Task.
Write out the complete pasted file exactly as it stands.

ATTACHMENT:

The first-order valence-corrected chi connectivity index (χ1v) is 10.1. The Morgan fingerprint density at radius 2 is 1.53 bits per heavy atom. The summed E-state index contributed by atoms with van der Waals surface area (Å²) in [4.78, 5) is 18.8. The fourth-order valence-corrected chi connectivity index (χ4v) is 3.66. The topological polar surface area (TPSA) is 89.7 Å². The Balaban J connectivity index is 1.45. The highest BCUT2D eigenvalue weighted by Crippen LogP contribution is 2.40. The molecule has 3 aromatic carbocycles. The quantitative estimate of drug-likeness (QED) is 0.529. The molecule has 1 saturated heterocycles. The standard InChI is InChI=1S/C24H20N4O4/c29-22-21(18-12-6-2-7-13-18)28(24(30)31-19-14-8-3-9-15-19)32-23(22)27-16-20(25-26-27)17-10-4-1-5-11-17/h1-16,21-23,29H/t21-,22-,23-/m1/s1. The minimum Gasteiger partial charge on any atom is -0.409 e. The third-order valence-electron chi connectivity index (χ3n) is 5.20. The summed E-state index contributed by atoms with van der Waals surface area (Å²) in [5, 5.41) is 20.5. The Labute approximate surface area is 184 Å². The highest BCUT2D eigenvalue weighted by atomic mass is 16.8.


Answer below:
The first-order valence-corrected chi connectivity index (χ1v) is 10.1. The Morgan fingerprint density at radius 2 is 1.53 bits per heavy atom. The summed E-state index contributed by atoms with van der Waals surface area (Å²) in [4.78, 5) is 18.8. The fourth-order valence-corrected chi connectivity index (χ4v) is 3.66. The topological polar surface area (TPSA) is 89.7 Å². The Balaban J connectivity index is 1.45. The highest BCUT2D eigenvalue weighted by Crippen LogP contribution is 2.40. The molecule has 3 aromatic carbocycles. The quantitative estimate of drug-likeness (QED) is 0.529. The molecule has 1 saturated heterocycles. The standard InChI is InChI=1S/C24H20N4O4/c29-22-21(18-12-6-2-7-13-18)28(24(30)31-19-14-8-3-9-15-19)32-23(22)27-16-20(25-26-27)17-10-4-1-5-11-17/h1-16,21-23,29H/t21-,22-,23-/m1/s1. The minimum Gasteiger partial charge on any atom is -0.409 e. The third-order valence-electron chi connectivity index (χ3n) is 5.20. The summed E-state index contributed by atoms with van der Waals surface area (Å²) in [5, 5.41) is 20.5. The Labute approximate surface area is 184 Å². The highest BCUT2D eigenvalue weighted by atomic mass is 16.8.